I know, I know. You’ve been sitting around looking at the glut of high-quality, must-watch movies and TV shows on platforms like Netflix, Disney+, Hulu, and Amazon and thinking all I really want to do is watch Chrissy Teagan bang a gavel. Well, we’re all finally in luck as Roku has announced that they are purchasing all of the content from Quibi after the idiotic idea nascent streamer went out of business in under a year. Hurray?
This move does give Roku a bunch of extra content, which it will stream for free for Roku users. It will all be ad-supported much like all the content on Roku, which is working to become more than just the platform you use to stream other people’s content. Not only will Roku users have access to everything that premiered on Quibi but the company has also bought the rights to the shows that didn’t have a chance to premiere, giving us all a chance to finally watch… ummm… I don’t actually know any shows on Quibi other than that Sam Raimi one.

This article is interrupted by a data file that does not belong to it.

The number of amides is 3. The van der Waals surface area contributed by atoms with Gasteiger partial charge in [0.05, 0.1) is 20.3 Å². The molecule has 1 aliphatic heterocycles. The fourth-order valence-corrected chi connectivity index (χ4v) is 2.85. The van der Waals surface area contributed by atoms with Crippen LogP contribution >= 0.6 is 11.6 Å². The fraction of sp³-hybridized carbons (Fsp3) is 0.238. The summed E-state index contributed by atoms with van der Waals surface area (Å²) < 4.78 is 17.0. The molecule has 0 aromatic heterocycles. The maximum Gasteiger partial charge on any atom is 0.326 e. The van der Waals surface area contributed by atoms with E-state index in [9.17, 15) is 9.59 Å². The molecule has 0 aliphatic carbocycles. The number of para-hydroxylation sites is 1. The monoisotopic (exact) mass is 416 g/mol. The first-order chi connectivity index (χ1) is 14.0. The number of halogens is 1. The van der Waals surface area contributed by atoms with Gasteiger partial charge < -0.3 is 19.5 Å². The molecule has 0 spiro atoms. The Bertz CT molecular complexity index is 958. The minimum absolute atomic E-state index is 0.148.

There isn’t any word on how much Roku paid for the dubious honor of owning this content but I doubt it was all that much. Interestingly, Roku has agreed to Quibi’s lenient creator terms, which said that all creatives would own their content after seven years. That means that if you don’t watch these shows in the next six years they could be gone for good as directors and actors try to erase the fact they ever were part of the platform from the face of the earth. Considering that Roku doesn’t produce any of its own content it is also unlikely any of the series will see new life now.
Quibi was a joke before it even launched. The platform was supposed to be a mobile-friendly streamer with bite-sized shows that you could watch on the go. Despite spending millions and millions on advertising and pulling in some heavyweight talent no one was ever excited for the service, which finally gasped its last breath in October after no one signed up for it. Quibi’s executives blamed COVID-19 on the platform’s failure but while that probably contributed to some of the issues the more likely reason is that it was a dumb idea to start with.[via CNBC]